onsdag 9 november 2016

Using low-fi user-centered design methods to overcome barrier to adopting photovoltaics (paper)

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I recently wrote a blog post about a paper (abstract) that I submitted to the conference "Energy for Society: 1st International Conference on Energy Research and Social Science". Well, I submitted another abstract to the conference, "Using low-fi user-centered design methods to overcome barrier to adopting photovoltaics", and it was written by Robin Chanapai and me.

Here's the background: I was Robin's advisor when he wrote his master's thesis this past spring. Robin's thesis was presented only a month ago and it's called "Tearing down barriers of photovoltaics with usability design: Winter is coming" (see the thesis abstract below). Robin wrote his thesis within the research project called "Holistic business models and ICT solutions for prosumers" and it involved researchers from Uppsala University and KTH Royal Institute of Technology as well as energy companies and the service design company Transformator.

Something really cool is that it seems the project would pay for Robin's costs for attending the conference should the proposed paper be accepted! Here's the paper abstract

Using low-fi user-centered design methods to overcome barriers to adopting photovoltaics in Sweden

Keywords: photovoltaics, prosumers, user-centered design, interface design

Abstract: Renewable energy sources are important for shifting our energy system in a more sustainable direction. While renewables (mainly hydro) provide upwards to 50% of Sweden’s electricity demand, this could be further improved if private citizens to a higher extent covered their roofs with solar cells and became micro producers of electricity.
                        
While the conditions for successfully harvesting solar energy through solar cells/Photovoltaics (PV) exist in Sweden, the technology has not yet met with much success. A recent study (Eriksson & Enlund 2016) enumerates barriers that discourage or prevent homeowners from investing in PV. Some are difficult to circumvent like the cost of investments or rules and regulations that currently do not encourage such investments. Other problems however seem to stem from sceptical attitudes that are based on a lack of understanding of how PV works and/or of the viability of PV when taking Swedish conditions into account.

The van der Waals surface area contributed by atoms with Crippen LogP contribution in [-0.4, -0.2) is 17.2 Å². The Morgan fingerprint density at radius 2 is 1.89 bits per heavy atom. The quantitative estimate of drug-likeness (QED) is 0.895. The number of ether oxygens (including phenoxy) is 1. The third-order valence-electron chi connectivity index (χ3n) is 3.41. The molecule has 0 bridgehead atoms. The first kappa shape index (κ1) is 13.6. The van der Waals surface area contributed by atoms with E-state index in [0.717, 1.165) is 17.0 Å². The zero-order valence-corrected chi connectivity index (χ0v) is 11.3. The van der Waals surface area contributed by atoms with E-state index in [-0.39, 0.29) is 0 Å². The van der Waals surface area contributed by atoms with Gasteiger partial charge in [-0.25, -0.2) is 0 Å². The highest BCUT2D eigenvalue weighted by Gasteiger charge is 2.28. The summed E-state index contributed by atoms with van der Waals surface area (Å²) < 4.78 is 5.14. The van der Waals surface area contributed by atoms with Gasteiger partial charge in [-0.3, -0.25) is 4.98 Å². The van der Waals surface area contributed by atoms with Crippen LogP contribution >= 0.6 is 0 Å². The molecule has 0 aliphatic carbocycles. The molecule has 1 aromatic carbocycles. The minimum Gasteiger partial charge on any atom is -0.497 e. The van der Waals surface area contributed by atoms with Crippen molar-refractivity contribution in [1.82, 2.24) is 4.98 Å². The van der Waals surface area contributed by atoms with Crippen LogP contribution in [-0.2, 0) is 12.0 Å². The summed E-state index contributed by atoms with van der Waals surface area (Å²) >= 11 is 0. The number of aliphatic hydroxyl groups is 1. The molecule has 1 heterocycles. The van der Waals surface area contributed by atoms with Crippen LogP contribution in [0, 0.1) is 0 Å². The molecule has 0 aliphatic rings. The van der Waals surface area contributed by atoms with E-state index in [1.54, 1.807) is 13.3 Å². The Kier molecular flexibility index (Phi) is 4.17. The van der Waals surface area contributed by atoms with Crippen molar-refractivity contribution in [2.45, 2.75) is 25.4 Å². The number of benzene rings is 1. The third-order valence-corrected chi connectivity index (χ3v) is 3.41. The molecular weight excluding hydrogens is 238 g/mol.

While we can strive to overcome such mental barriers through informing or educating homeowners, this alone will not change their behaviors (Owens & Driffill, 2008). In this paper we instead discuss how the use of low-fidelity user-centered design methods and the resulting user interfaces can be utilized to find out more about, and build upon the positive motivations of homeowners’ interest in investing in PV. These methods are widely used in Human-Computer Interaction and adopting these methods in energy research could help bridge the gap between (homeowners’) attitudes and behaviors. We believe that a wider deployment of an information package that is based on our results could in fact lead to an increased interest in installing PV in Sweden.
                        
Beyond reporting on the results of a study, this paper also provides a framework that can be used to achieve similar results in other countries, thereby contributing to a more sustainable future.




---------- Robin's thesis abstract ---------- 

Abstract
Photovoltaics has so far not seen a huge success in Sweden. Recent studies have shown that some of the reasons could be an experienced lack of understanding of the technology, and a feeling that the lack of energy production during winter when a houses energy consumption is the highest makes photovoltaics uninteresting. The ongoing research project Holistic business models and ICT solutions for prosumers seeks to increase the use of photovoltaics in Sweden, and have created business model concepts in an attempt to break perceived barriers of photovoltaics. My task in this project was to design a tailor made ICT solution with the users’ needs in focus.

A series of interviews were conducted with households interested in photovoltaics to investigate what information is relevant to understand the business model, and create a starting point for the design process. To ensure a high level of usability of the ICT solution, an iterative design process was conducted with user tests between iterations.

This resulted in a low fidelity prototype of a smartphone application, consisting of greyscale mockups. The prototype has as much as possible taken the interviewed households’ wishes into account, while adhering to design principles set for usability design. The interviews and user tests also gave some new insights into the informants’ attitudes towards the business model suggested by the research project, which is discussed at the end of the report. 
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